Hooowwwwwww doeeessss it brrrinnnggg us together?
- Once, we threw a surprise party for a friend of mine.
- The entire party was spent playing Super Smash Brothers.
I used to struggle with this concept of getting together and then…. just sitting there and playing video games. It was like…. what happened to the outdoors? Creating movies and plays? Roleplaying? Having conversations?
I felt like, for the most part, that things like watching T.V or playing video games are “singular, I’m-alone-so-I’m-entertaining-myself-and-I-adore-video-games” activities. You love to paint, let’s say—but you probably wouldn’t invite a friend over under the pretense of “HEY WATCH ME FOR THREE HOURS PAINT A TREE.”
Yet, this understanding doesn’t quite make sense…. if video games were solely single-player… then why in the heck does Players 1, 2, 3, 4 exist?
It’s times like this that I adore slapping in Nintendo quotes:
“Above all, video games are meant to just be one thing: Fun for everyone.”
—Iwata (RIP 😥 )
It’s a simple concept, really. At one point or another, the friend who came over to check out that new game got tired of watching it and wanted to try it. Then switching controllers back and forth became a tedious dance. Thus, multi-player was born!
Or, at least that’s how I imagine it. But let’s be factual, shall we?
As history will tell us, some of the very first video games in existence were multi-player games! Atari’s Pong (1972) is included in this list. Soon after, restaurants were installing the arcade machines in their stores, and friends were challenge each other to get the highest score. Then came the split screen in Empire (1973), built for PLATO (Programmed Logic for Automatic Teaching Operation).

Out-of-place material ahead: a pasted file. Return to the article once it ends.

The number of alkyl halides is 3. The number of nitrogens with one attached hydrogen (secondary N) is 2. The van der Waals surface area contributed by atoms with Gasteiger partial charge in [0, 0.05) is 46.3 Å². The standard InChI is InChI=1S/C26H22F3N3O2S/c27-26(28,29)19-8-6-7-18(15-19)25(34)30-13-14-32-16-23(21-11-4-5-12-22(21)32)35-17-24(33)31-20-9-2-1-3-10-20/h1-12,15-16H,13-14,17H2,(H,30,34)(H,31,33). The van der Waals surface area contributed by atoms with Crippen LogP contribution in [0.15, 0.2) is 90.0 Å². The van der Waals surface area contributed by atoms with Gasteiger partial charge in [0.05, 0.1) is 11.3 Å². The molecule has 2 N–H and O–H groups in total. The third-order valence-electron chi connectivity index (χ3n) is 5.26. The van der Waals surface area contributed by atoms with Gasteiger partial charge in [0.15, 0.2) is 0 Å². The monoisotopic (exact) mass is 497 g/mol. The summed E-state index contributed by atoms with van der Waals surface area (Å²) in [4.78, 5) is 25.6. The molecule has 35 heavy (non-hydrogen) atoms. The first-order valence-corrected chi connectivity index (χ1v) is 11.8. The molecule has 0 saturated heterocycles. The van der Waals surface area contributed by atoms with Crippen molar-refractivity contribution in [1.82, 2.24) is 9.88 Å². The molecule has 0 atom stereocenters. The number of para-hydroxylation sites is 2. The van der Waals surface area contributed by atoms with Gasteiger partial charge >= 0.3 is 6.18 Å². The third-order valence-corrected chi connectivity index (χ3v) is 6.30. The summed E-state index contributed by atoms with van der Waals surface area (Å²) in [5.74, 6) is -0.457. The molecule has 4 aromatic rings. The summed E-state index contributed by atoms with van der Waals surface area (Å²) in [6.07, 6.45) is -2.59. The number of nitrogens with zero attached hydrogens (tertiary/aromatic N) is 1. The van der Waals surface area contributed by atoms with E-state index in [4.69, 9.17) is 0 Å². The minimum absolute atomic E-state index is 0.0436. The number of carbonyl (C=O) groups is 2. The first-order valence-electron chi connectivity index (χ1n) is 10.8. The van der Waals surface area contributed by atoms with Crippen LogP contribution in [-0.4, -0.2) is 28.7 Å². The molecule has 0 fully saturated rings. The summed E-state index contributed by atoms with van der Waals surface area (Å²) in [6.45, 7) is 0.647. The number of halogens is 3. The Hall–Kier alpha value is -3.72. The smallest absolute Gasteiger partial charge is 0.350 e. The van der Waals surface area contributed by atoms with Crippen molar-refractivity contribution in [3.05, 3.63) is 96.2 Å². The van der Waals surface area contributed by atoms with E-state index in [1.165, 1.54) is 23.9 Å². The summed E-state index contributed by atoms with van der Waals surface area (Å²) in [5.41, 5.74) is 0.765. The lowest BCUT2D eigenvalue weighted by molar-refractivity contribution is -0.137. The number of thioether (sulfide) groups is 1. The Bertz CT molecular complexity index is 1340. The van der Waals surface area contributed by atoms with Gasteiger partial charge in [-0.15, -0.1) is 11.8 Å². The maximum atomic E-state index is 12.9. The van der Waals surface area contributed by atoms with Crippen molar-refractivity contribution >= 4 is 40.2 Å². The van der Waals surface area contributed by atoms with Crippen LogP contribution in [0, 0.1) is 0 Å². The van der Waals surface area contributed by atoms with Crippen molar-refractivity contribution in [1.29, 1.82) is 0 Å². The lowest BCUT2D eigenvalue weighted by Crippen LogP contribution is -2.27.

Fascinating, huh? Contrary to the popular image of an old middle aged adult sitting in the basement with an avalanche of cheetos and no aspirations other than to complete Chrono Trigger on 100% (which is a flippin’ lifetime journey, it seems), video games have always connected people together.
Throughout my school career, meeting another “geek” has always added a buddy onto my roster. My first boyfriend (TMI, sorry) twitched with interest after I corrected him on a Zelda plot-point.
Spoiler alert: Tetra is Zelda, guys.
One of my best friends in the world adores video games like I do, and we have often spent our Friday nights laughing hysterically until 4 in the morning because of the soccer ball feature in Halo Reach.
My sister and I have battle through many Super Smash Bros. games, and I fondly remember when my parents would play with us. My mom and I would play Ocarina of Time together in her bed when I was eight. Once, my dad almost beat us all in Mario Party 4 and I yanked the controller out of his hand to make him decline the final star. That was a horrible, horrible act of evil to commit, by the way.
Games are simply… fun. They challenge a person in different, defying-gravity ways. You can flip and jump and play on life-sized board games. You can send players flying without any visible damage other than a percentage (unless you are playing that kind of game). If you die, you come back to life with a silly vengeance. You compete, you laugh, you kick dinosaur sized soccer balls across mountains…
In a way, they have become a sport.
Furthermore, they have become a professional sport. Among the leagues of casual and hardcore gamers alike are professional speed-runners, hackers, mod-ers, and national competitions. Just a few years ago at E3, Nintendo hosted a Super Smash Brothers competition, with commentary on the techniques players used. I mean, come on—how cool, right?
There was even an audience—a community to cheer the players on.
Video games even inspire charities—which is a post for another day. 😉
The bottom line is… video games bring people together. Most people own not one controller, but at least two.